However, STIs (sexually transmitted infections) seem to have a different risk calculation. Even in sex positive communities, there is this stigma against STI positive individuals. Someone can think "well, I dont want to get pregnant or an STI, but pregnancy is a risk that I am willing to take but i'll refuse to have sex with someone with an STI." Because, for some reason, the stigma against pregnancy (or abortions) is not nearly as bad as the stigma against STIs.

Which gets back to the control issue. While we can do whatever we can (condoms, birth control, outercourse, etc) to prevent STI transmission and/or pregnancy, nothing except total abstinence is completely effective.

STIs are stigmatized because the person can transmit their "infection," yet most of us do not stigmatize men because they can "transmit" pregnancy. But, the control of getting an STI is just as out of our hands as is the genetic lottery that makes a man produce sperm.

But we dont think like that. We associate "STI" with being unsafe. With unprotected sex, with promiscuity, and with being an undesirable sexual partner. Or, rather, we associate *having* an STI with being stigmatized. Most people can understand that genital herpes will not kill them, but will site the stigma as one of the main reasons why they do not want it.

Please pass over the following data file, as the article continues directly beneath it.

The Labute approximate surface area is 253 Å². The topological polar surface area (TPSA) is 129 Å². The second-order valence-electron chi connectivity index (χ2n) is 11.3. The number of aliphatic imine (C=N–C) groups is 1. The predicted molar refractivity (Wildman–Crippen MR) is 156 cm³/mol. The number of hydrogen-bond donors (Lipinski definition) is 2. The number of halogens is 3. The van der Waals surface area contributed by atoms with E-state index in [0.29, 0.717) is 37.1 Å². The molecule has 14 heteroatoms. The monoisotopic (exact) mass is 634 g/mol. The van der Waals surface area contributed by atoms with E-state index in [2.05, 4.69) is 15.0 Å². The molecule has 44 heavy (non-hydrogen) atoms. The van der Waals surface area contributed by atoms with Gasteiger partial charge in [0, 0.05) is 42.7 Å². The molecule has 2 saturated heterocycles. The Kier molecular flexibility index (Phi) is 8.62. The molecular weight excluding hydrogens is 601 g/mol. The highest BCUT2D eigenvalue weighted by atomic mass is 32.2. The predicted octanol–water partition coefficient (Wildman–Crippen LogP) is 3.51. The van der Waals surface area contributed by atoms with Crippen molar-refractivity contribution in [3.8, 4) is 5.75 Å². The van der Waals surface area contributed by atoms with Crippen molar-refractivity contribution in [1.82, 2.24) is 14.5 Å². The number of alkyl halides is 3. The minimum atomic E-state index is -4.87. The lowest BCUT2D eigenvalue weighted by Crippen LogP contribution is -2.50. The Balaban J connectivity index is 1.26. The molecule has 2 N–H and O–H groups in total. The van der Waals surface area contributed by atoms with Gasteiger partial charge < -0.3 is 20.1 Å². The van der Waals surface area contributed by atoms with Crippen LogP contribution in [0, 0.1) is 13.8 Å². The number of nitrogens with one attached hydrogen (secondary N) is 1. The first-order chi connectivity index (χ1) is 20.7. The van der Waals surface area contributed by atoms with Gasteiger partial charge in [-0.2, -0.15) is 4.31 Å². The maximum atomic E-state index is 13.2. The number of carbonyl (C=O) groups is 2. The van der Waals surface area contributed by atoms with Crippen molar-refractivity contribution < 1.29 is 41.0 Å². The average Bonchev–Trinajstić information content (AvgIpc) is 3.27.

Why is this?

Wednesday, October 29, 2008

Consensual, but Unwanted

We read an article about ambiguity in sexual consent. This is not about sex.

I went to the ER. My body, nonconsensually, decided that it wanted to throw up. A lot. About 6 times, before I tried to sleep, then awoke to throw up again. I wanted to make class, that wasnt happening.

The Health Center decided that I was dehydrated, and due to my gastrectomy, it would be very hard for me to rehydrate myself. IV Rehydration was the suggestion.